Railroad Ticket Vending Bank
(Doll and Company)
by Sy Schreckinger – ANTIQUE TOY WORLD Magazine – November, 2007
The years 1870 through 1935 proved to be the
most prolific in the history of mechanical bank production. During this
period mechanicals produced within the United States were composed
primarily of painted cast iron while those manufactured in Europe (mainly
Germany) were created from painted or lithographed tinplate.
German tinplate toy manufacture dominated the world market. Companies
such as Saalheimer and Strauss, Marklin, Gebruder Bing, Doll and Company,
etc. produced not only tinplate toys and mechanical banks but also steam
engines and model railroad train sets. Cognizant of worldwide infatuation
with mechanical banks, several German toy train manufacturers redesigned
components of their model train accessories (e.g. platform ticket
dispensers, postage stamp dispensers and beverage dispensers) to also
function as mechanical banks. In most instances the conversion was
accomplished by simply adding a key lock retainer. Our featured subject, "Bahnsteigkarten"
(Platform Ticket Dispensing Bank) seen in Figure 1, is an example of one
such factory conversion.
"Bahnsteigkarten" was created by Doll and Company. Founded in 1898 by
Peter Doll and J. Sondheim, the company specialized in the production of
toy steam engines, steam accessories and model railroad sets. The factory
was located in Nurnberg, Germany, then the world center for manufacture of
fine tinplate toys and household items.
(As an aside, and of some interest, is this mechanical's name,
itself, i.e. "Bahnsteigkarten", translating to "Platform Tickets". Prior
to World War II, travelers purchasing "Platform Tickets" were the only
ones allowed into the boarding area of the train stations of Europe. This
is analogous to today's issuing of boarding passes to passengers at
It is fortunate that the "Bahnsteigkarten" Mechanical Bank (Figure 1)
displays the Doll and Company logo. As seen in Figure 2, it is affixed to
the top of the bank. Such accessible identification aids both the
collector and historian to document the toy's heritage and approximate
date of manufacture.
Figure 3 is a Doll and Company catalog advertisement featuring two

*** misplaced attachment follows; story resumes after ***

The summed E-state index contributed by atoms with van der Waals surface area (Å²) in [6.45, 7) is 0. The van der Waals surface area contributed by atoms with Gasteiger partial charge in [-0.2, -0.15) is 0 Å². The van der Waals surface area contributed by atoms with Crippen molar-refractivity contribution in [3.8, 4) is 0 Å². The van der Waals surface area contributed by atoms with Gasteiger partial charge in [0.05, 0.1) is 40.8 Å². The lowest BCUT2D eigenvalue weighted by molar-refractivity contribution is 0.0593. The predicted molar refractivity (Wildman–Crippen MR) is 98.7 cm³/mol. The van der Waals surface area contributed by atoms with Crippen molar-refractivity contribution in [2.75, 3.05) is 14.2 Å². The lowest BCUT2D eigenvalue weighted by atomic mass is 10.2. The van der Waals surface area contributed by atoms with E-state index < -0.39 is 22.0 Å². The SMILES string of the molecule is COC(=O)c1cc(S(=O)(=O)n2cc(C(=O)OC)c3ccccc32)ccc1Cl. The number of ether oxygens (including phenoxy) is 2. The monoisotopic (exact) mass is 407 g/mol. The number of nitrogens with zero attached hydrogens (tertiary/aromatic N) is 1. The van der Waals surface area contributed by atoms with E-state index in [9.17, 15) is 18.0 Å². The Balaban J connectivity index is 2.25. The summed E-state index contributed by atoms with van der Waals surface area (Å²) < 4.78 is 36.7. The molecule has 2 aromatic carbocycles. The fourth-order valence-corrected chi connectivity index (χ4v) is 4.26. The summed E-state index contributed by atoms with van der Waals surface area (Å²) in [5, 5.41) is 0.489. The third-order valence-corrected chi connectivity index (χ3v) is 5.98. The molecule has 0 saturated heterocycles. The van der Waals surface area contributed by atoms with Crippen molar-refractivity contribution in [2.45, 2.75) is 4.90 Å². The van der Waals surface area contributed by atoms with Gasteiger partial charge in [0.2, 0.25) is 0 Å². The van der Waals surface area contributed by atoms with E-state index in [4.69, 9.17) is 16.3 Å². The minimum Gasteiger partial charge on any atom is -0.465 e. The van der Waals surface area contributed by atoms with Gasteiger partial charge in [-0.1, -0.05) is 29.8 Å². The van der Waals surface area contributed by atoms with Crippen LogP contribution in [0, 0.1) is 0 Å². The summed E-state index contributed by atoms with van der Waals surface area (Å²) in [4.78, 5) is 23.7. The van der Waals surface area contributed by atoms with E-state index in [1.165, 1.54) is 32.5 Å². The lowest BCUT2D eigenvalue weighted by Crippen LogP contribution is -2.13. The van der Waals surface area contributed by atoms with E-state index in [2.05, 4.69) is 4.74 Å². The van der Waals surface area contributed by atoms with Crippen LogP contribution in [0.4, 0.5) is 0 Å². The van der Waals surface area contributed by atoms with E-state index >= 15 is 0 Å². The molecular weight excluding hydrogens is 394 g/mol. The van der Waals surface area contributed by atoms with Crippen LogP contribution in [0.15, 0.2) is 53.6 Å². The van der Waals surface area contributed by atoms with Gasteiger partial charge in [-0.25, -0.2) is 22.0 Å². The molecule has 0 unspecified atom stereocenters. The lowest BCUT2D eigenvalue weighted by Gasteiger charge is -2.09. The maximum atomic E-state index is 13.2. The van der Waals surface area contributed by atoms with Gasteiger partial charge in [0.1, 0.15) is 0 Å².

other railroad vending banks, namely "Briefmarken-Automat" (Postage Stamp
Dispenser) and "Getranke-Automat" (Drink Dispenser). Although the "Bahnsteigkarten"
(Station Ticket Dispenser) is not pictured, construction and design
similarities support the contention that the trio comprises a set of three
vending banks manufactured by the company.
As examples of the conversions to mechanical banks, the following are
partial excerpts from the aforementioned Doll and Company sales catalog ad
(Figure 3), translated from German: "No. 861 Briefmarken-Automat":
...Postage Stamp Dispenser. D.R.G.M. (German Patent) ...Place a coin in
the slot, pull the knob and get one postage stamp...It is a postage stamp
machine and a coin savings bank...".
"No.867. Getranke-Automat": Drink Dispenser. D.R.G.M. (German Patent)
...Place a coin in the slot, press the lever and liquid comes out of the
spout, into the glass. The bank has a lock and key — so it is not only a
drink dispenser but a coin savings bank...".
"Bahnsteigkarten" is appreciated by, and appeals to, the model train
enthusiast as well as the mechanical bank collector. Its operation
commences with the insertion of a coin into the slot adjacent to the words
"Geld Einwurf' (i.e. Money Goes Here). This is followed by the words "Griff
Ziehen" (i.e. Pull the Knob"), after which a ticket is dispensed through
the slot marked "Ihre Karte" (i.e. Your Ticket). Ticket restocking and
coin removal are accomplished by opening the key lock back door of the
bank (Figure 4).
"Bahnsteigkarten Bank" is extremely rare. Less than a handful are
known to exist, and these in the collections of a few fortunate
individuals. Despite its simplistic design and diminutive size, i.e.
Height 5-3/4 inches, Width 2 inches, Depth 1-1/2 inches, "Bahnsteigkarten
Bank" is a highly desirable and attractive addition to a mechanical bank
Acknowledgement: The near mint example of "Bahnsteigkarten Bank"
(Figure 1), including its original platform tickets, is in the collection
of Bob Weiss.